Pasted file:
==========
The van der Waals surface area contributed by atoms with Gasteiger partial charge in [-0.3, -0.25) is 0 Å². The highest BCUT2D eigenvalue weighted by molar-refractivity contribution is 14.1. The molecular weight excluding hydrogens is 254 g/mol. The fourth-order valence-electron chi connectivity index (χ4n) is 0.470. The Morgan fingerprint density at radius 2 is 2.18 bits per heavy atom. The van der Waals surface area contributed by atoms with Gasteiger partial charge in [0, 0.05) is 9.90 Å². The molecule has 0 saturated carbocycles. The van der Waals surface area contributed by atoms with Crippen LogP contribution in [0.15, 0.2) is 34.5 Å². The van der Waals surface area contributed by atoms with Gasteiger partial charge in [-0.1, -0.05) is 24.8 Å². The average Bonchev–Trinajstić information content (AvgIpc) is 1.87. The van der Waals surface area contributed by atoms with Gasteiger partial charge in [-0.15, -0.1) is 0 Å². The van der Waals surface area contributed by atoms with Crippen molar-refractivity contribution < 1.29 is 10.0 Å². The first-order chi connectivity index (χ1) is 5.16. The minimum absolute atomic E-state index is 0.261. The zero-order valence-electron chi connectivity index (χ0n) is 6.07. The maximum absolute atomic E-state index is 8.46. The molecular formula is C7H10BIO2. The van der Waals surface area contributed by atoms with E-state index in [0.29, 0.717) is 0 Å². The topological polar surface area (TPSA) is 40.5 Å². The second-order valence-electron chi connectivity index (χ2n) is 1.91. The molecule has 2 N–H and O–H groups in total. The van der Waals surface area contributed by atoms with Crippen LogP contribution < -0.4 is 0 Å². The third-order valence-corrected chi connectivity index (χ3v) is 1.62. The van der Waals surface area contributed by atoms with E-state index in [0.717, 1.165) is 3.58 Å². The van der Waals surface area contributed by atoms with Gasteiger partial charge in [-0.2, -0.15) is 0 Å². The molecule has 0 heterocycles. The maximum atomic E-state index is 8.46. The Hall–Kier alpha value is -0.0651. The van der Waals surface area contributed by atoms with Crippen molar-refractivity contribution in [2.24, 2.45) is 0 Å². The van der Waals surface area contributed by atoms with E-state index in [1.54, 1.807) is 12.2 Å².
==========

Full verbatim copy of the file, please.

The van der Waals surface area contributed by atoms with Gasteiger partial charge in [-0.3, -0.25) is 0 Å². The highest BCUT2D eigenvalue weighted by molar-refractivity contribution is 14.1. The molecular weight excluding hydrogens is 254 g/mol. The fourth-order valence-electron chi connectivity index (χ4n) is 0.470. The Morgan fingerprint density at radius 2 is 2.18 bits per heavy atom. The van der Waals surface area contributed by atoms with Gasteiger partial charge in [0, 0.05) is 9.90 Å². The molecule has 0 saturated carbocycles. The van der Waals surface area contributed by atoms with Crippen LogP contribution in [0.15, 0.2) is 34.5 Å². The van der Waals surface area contributed by atoms with Gasteiger partial charge in [-0.1, -0.05) is 24.8 Å². The average Bonchev–Trinajstić information content (AvgIpc) is 1.87. The van der Waals surface area contributed by atoms with Gasteiger partial charge in [-0.15, -0.1) is 0 Å². The van der Waals surface area contributed by atoms with Crippen molar-refractivity contribution < 1.29 is 10.0 Å². The first-order chi connectivity index (χ1) is 5.16. The minimum absolute atomic E-state index is 0.261. The zero-order valence-electron chi connectivity index (χ0n) is 6.07. The maximum absolute atomic E-state index is 8.46. The molecular formula is C7H10BIO2. The van der Waals surface area contributed by atoms with E-state index in [0.29, 0.717) is 0 Å². The topological polar surface area (TPSA) is 40.5 Å². The second-order valence-electron chi connectivity index (χ2n) is 1.91. The molecule has 2 N–H and O–H groups in total. The van der Waals surface area contributed by atoms with Crippen LogP contribution < -0.4 is 0 Å². The third-order valence-corrected chi connectivity index (χ3v) is 1.62. The van der Waals surface area contributed by atoms with E-state index in [0.717, 1.165) is 3.58 Å². The van der Waals surface area contributed by atoms with Gasteiger partial charge in [-0.2, -0.15) is 0 Å². The molecule has 0 heterocycles. The maximum atomic E-state index is 8.46. The Hall–Kier alpha value is -0.0651. The van der Waals surface area contributed by atoms with Crippen molar-refractivity contribution in [2.24, 2.45) is 0 Å². The van der Waals surface area contributed by atoms with E-state index in [1.54, 1.807) is 12.2 Å².